Mark Zuckerberg, of Facebook fame, is expected to announce a gift of $100 million to Newark schools on the Oprah show this Friday, September 24th. I spotted this story on Huffington Post, which specifies that Zuckerberg intends to establish a foundation using Facebook stock, to benefit education in America, and specifically education in Newark.

The WSJ explains: “[u]nder terms of the understanding between Mr. Zuckerberg, the Republican Mr. Christie and the Democratic Mr. Booker, the mayor would become the governor’s representative to devise plans for the schools.” Hmm… The NYT even reports there has been speculation that Michelle Rhee, Chancellor of Education for Washington D.C. will go to New Jersey.

Having attended the most competitive law school in the country (Yale), Corey Booker automatically gets my respect for being brilliant. However, this increasing push for education governance by people who have not actually worked in (or even studied) education is disconcerting. The underlying insinuation seems to be that control should be centralized… I get that. But why aren’t we looking to education experts to execute that authority? Have we decided that there is not teacher, principal, or even Harvard GSE or Teacher’s College Ed.D. that can make a contribute of any value?? I think my puzzle is a piece short.

I also still haven’t figured out why so many big for-profits have made education the cause du jour. When I saw this story I automatically assumed Zuckerberg must be from Newark. He’s not. Apparently he has no connection to Newark whatsoever except that he and Booker met at a conference in July and have kept in touch about education. I bet I couldn’t meet anyone today who would be willing to give me $100 million in two months. Education seems an odd cause for huge companies to support, especially when the support comes with subtle or outward expressions of how the cause should be helped.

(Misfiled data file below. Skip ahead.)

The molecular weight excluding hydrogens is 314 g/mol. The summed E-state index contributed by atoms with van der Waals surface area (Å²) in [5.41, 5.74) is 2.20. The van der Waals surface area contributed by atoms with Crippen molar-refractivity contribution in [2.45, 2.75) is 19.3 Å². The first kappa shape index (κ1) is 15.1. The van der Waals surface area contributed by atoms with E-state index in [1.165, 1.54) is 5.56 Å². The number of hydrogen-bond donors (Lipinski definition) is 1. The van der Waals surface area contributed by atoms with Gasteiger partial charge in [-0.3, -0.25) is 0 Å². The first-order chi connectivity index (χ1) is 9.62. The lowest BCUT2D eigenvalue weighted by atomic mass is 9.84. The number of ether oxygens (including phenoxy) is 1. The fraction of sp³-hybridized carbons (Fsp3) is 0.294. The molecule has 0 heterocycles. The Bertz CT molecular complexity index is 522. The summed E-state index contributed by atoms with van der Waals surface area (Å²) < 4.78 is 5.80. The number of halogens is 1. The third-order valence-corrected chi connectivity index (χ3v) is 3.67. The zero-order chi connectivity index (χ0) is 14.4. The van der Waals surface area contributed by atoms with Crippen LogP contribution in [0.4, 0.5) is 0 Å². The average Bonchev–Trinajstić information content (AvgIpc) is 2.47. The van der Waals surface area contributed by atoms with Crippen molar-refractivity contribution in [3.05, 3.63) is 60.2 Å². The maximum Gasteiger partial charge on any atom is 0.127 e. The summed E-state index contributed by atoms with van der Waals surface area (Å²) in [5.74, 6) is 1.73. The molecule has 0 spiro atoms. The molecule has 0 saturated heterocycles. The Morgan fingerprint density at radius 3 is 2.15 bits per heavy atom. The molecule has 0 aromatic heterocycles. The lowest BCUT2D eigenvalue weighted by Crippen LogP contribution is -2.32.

I will continue sleuthing.

Value-add analysis of TFA fellows?

21 Sep

As you must have heard by now, last month the L.A. Times prepared a value-add evaluation of many public school teachers in Los Angeles. The insinuation of this analysis, of course, appears to be that low-performing teachers continue to fail students year after year because teachers’ unions have made it so difficult to terminate bad teachers.

The L.A. Times and others have indicated their belief that teacher quality is the single-most important factor in improving student performance. Virtually all the measures under the current ed reform movement have to do with improving teacher and principal quality. TFA is just one of the several programs and initiatives being promoted by education reformers as those which will save education.

Ed reformers generally believe the following factors serve as a good indicator of whether a teacher will be able to effect significant improvement in his or her student’s scores:

  1. Elite education
  2. High academic performance
  3. Youth

This is what ed reformers mean when they use the term “best and brightest” in describing the type of teachers they would like to attract. TFA’s fellows generally adhere to this top school/top grades/fresh-out-of-undergrad formula. Given this, I thought it might be interesting to see how Teach for America fellows stacked up against the general pool. The obvious problem with this project is that I simply wouldn’t know which of the teachers in the database are TFA. But let’s say I was somehow able to acquire such a list, the vast majority of those fellows would not appear in the database.

The analysis by the L.A. Times included only 3rd, 4th, and 5th grade teachers who taught from 2002-2003 academic year through the 2008-2009 academic year. This would mean that the even the newest teachers to be captured in the analysis have six years of teaching under their belts. It is widely accepted that the vast majority of TFA fellows will have left teaching before that time. In fact the authors of a recent study Teach for America: A Review of the Evidence, found that over 80% of TFA members leave by the end of their third year.

It appears the value-add database of teacher performance can only help to demoralize and embarrass current teachers but is of no use to the rest of us in asssesing whether the “best and brightest” are a better alternative.

Changing the Narrative

20 Sep

Here, Sabrina of the Failing Schools blog talks about the “single story” that has emerged on the current state of education (e.g.: “status quo” v. “radical reform”).  What she calls the Crisis Narrative.